Nitrogen uptake and allocation estimates for Spartina alterniflora and Distichlis spicata

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Authors Troy D. Hill, Nathalie R. Sommer, Caroline R. Kanaskie, Emily A. Santos, Autumn J. Oczkowski
Journal/Conference Name Journal of Experimental Marine Biology and Ecology
Paper Category
Paper Abstract Salt marshes have the potential to intercept nitrogen that could otherwise impact coastal water quality. Salt marsh plants play a central role in nutrient interception by retaining N in above- and belowground tissues. We examine N uptake and allocation in two dominant salt marsh plants, short-form Spartina alterniflora and Distichlis spicata. Nitrogen uptake was measured using 15N tracer experiments conducted over a four-week period, supplemented with stem-level growth rates, primary production, and microbial denitrification assays. By varying experiment duration, we identify the importance of a rarely-measured aspect of experimental design in 15N tracer studies. Experiment duration had a greater impact on quantitative N uptake estimates than primary production or stem-level relative growth rates. Rapid initial scavenging of added 15N caused apparent nitrogen uptake rates to decline by a factor of two as experiment duration increased from one week to one month, although each experiment shared the qualitative conclusion that Distichlis roots scavenged N approximately twice as rapidly as Spartina. We estimate total N uptake into above- and belowground tissues as 154 and 277 mg N·m−2·d−1 for Spartina and Distichlis, respectively. Driving this pattern were higher N content in Distichlis leaves and belowground tissue and strong differences in primary production; Spartina and Distichlis produced 8.8 and 14.7 g biomass·m−2·d−1. Denitrification potentials were similar in sediment associated with both species, but the strong species-specific difference in N uptake suggests that Distichlis-dominated marshes are likely to intercept more N from coastal waters than are short-form Spartina marshes. The data and source code for this manuscript are available as an R package from https//github.com/troyhill/NitrogenUptake2016.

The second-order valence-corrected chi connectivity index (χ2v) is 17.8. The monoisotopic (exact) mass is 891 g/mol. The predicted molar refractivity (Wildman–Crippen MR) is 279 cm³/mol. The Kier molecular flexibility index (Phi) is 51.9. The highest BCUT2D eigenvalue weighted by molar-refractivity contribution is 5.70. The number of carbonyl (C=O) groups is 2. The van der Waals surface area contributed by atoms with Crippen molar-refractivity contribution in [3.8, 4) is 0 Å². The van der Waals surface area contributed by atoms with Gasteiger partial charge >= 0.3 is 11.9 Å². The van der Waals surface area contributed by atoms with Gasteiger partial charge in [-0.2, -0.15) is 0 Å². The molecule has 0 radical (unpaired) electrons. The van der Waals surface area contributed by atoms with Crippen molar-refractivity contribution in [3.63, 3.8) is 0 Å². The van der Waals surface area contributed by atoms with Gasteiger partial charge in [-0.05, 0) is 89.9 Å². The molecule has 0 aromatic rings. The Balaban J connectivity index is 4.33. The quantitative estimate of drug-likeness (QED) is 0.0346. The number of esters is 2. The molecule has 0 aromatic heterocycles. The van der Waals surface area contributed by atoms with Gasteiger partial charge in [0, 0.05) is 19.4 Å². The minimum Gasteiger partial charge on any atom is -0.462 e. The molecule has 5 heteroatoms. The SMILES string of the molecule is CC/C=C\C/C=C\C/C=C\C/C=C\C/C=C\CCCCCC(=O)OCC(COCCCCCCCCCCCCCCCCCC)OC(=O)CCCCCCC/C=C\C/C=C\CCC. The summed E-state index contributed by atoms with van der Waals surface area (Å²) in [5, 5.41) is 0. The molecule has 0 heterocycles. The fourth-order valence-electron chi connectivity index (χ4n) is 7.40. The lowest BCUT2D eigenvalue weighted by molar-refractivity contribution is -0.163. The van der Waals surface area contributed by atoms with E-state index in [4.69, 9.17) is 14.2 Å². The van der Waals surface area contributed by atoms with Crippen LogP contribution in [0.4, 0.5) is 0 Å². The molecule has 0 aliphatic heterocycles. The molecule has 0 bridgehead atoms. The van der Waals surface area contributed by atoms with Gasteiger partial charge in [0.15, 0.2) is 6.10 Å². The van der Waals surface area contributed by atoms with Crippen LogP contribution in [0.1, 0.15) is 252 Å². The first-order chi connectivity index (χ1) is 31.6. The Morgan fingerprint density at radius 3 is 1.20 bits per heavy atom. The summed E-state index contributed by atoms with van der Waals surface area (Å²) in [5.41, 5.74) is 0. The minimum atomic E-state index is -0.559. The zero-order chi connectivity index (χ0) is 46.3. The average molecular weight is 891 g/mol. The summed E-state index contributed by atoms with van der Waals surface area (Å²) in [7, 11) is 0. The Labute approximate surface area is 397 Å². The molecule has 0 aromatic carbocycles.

Date of publication 2018
Code Programming Language R
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